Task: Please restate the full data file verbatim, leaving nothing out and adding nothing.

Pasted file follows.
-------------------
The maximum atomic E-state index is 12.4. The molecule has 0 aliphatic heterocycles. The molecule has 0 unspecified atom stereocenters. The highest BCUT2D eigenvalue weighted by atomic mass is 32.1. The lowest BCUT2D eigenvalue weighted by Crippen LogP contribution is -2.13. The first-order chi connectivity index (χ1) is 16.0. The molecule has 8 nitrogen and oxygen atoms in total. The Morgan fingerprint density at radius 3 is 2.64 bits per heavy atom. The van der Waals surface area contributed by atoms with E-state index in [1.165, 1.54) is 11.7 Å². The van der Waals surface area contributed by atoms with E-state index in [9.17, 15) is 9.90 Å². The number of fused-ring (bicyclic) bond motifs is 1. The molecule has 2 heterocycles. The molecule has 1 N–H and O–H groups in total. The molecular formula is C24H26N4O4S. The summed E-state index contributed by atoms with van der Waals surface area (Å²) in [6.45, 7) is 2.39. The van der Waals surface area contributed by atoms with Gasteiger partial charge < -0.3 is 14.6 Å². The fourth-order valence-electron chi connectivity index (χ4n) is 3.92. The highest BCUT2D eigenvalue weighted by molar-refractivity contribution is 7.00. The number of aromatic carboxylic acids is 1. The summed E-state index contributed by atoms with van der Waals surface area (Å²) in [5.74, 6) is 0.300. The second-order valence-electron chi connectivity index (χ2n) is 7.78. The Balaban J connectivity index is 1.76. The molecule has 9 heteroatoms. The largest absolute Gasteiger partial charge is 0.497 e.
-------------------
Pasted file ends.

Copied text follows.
The maximum atomic E-state index is 12.4. The molecule has 0 aliphatic heterocycles. The molecule has 0 unspecified atom stereocenters. The highest BCUT2D eigenvalue weighted by atomic mass is 32.1. The lowest BCUT2D eigenvalue weighted by Crippen LogP contribution is -2.13. The first-order chi connectivity index (χ1) is 16.0. The molecule has 8 nitrogen and oxygen atoms in total. The Morgan fingerprint density at radius 3 is 2.64 bits per heavy atom. The van der Waals surface area contributed by atoms with E-state index in [1.165, 1.54) is 11.7 Å². The van der Waals surface area contributed by atoms with E-state index in [9.17, 15) is 9.90 Å². The number of fused-ring (bicyclic) bond motifs is 1. The molecule has 2 heterocycles. The molecule has 1 N–H and O–H groups in total. The molecular formula is C24H26N4O4S. The summed E-state index contributed by atoms with van der Waals surface area (Å²) in [6.45, 7) is 2.39. The van der Waals surface area contributed by atoms with Gasteiger partial charge < -0.3 is 14.6 Å². The fourth-order valence-electron chi connectivity index (χ4n) is 3.92. The highest BCUT2D eigenvalue weighted by molar-refractivity contribution is 7.00. The number of aromatic carboxylic acids is 1. The summed E-state index contributed by atoms with van der Waals surface area (Å²) in [5.74, 6) is 0.300. The second-order valence-electron chi connectivity index (χ2n) is 7.78. The Balaban J connectivity index is 1.76. The molecule has 9 heteroatoms. The largest absolute Gasteiger partial charge is 0.497 e.